Rules are not there to be broken!
Various householder planning breaches have hit the headlines over the years. Perhaps the most high-profile was Farmer Fidler’s unauthorised mock Tudor castle in Surrey. The castle was hidden behind hay bales for four years (the period during which enforcement action was thought to need to be taken). The Court of Appeal held that Mr Farmer’s conduct was a case of deception, and therefore the argument that the planning authority should have acted within the four years could not be made. The castle is no longer there, although it stood for around ten years either in hiding, during court proceedings or during battles against enforcement notices and claims of protected species.
Not on the same scale as the hidden castle, and much less sensational, two householders faced problems in recent months when they disregarded the rules. It is a useful reminder that stretched planning authorities will take the trouble to take enforcement proceedings when expedient and that breaking the rules caries real risk.
Mr Singh did seek planning permission from Walsall Council, and permission for an extension to a 1960s semi-detached home was granted. However, rather than build the permitted scheme, the original house was bulldozed and a new, larger home was constructed in its place. An application for retrospective planning permission was submitted then withdrawn and a fresh application, requiring further information prior to validation, has been submitted. However, in the meantime the planning committee resolved to take enforcement action to demolish the property.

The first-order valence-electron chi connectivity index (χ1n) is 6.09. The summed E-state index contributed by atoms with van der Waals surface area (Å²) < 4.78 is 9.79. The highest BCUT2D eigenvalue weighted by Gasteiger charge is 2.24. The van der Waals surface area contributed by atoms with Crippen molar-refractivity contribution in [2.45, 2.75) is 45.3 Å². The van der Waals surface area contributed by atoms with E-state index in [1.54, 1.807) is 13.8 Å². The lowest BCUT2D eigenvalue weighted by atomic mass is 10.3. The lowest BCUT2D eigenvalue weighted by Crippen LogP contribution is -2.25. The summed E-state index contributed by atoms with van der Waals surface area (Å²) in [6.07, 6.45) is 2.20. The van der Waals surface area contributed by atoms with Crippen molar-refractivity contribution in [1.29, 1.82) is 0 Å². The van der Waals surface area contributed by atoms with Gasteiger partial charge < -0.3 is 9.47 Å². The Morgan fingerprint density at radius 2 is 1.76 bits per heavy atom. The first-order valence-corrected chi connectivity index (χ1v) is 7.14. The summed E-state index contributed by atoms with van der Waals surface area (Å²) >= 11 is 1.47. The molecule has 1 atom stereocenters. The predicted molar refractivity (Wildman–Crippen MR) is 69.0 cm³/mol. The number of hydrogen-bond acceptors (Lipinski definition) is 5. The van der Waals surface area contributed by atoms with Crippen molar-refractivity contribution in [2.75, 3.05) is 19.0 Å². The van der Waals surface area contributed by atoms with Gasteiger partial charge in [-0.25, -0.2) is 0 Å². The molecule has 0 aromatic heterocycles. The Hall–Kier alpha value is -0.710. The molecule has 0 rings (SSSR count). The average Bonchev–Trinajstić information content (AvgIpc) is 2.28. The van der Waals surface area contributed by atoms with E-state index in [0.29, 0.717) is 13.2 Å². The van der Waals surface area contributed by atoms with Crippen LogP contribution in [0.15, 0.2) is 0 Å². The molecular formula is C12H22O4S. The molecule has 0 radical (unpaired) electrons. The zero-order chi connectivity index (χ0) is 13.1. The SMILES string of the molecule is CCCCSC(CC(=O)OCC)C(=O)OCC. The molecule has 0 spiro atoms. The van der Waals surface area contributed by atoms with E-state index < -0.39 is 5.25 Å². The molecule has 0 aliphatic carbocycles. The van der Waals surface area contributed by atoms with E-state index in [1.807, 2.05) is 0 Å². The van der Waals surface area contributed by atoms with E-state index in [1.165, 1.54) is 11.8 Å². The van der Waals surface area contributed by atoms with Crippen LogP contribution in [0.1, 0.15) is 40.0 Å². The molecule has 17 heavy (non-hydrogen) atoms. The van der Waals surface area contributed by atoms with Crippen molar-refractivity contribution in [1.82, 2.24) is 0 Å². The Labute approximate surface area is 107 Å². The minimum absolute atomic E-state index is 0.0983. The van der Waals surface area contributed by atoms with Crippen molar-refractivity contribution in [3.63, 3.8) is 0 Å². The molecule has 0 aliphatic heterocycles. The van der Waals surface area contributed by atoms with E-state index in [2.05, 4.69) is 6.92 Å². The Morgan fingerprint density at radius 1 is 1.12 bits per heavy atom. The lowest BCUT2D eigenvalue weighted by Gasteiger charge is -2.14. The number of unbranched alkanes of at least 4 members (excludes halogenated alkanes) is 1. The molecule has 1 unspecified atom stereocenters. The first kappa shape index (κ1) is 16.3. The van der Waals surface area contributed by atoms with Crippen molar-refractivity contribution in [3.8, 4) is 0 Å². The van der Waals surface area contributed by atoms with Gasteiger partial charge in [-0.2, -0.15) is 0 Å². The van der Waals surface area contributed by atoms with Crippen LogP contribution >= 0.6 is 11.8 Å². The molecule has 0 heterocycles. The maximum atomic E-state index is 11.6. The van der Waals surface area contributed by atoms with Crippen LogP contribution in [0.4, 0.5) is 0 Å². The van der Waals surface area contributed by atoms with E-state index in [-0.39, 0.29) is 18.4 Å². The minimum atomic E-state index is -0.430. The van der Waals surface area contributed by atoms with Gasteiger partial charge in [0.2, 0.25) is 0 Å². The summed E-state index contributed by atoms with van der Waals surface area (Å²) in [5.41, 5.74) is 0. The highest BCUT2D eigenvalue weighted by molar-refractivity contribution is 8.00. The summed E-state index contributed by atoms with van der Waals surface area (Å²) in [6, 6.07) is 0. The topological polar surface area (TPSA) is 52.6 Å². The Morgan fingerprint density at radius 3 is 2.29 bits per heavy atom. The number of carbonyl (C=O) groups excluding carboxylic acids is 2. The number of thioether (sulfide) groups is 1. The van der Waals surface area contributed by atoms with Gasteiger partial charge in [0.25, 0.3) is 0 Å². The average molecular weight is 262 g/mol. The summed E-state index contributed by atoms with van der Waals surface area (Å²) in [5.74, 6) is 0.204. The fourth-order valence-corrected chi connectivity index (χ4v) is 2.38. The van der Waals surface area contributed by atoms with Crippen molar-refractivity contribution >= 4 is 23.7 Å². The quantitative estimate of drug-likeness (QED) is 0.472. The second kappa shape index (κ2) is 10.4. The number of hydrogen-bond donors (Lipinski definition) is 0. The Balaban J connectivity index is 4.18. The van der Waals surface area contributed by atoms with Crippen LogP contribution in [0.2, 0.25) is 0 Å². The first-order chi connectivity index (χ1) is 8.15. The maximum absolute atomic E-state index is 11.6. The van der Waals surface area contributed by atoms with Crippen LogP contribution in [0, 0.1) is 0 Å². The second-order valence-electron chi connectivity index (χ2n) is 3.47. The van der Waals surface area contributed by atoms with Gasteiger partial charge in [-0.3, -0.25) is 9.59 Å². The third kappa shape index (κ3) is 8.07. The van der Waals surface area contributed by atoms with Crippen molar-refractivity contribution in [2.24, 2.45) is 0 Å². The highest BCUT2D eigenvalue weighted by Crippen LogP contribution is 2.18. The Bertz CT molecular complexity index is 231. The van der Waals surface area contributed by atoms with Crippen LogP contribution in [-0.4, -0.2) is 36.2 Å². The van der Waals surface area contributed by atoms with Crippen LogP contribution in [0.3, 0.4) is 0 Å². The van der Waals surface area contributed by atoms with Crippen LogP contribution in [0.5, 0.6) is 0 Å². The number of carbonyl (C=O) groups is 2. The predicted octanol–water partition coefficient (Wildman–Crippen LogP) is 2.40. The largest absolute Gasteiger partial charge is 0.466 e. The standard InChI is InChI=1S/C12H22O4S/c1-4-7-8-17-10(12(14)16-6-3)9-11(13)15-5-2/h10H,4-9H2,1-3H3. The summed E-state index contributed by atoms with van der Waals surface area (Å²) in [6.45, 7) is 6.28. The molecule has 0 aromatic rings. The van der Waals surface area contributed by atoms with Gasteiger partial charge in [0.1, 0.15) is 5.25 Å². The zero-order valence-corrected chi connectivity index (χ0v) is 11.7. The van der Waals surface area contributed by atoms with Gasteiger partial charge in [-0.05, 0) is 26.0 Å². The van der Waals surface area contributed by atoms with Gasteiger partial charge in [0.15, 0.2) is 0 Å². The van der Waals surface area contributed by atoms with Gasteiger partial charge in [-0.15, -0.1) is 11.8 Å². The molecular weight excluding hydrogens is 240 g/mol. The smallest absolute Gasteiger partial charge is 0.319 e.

A homeowner, Mr Page, frustrated by a 65-year-old pine tree thwarting prospects of planning permission took steps to poison it. The tree was protected by a tree preservation order, as many trees in this country are and similar protections apply to trees within conservation areas. The matter ended before Salisbury Crown Court after the tree officers discovered that the pine tree had withered and died after being poisoned. Mr Page was fined £50,000, equating to the uplift in value of his home due to the loss of the tree, plus £5,000 for loss to the public and £25,000 in costs.
Disregarding the rules can be a costly business!
Posted on 5 May, 2022 by Ortolan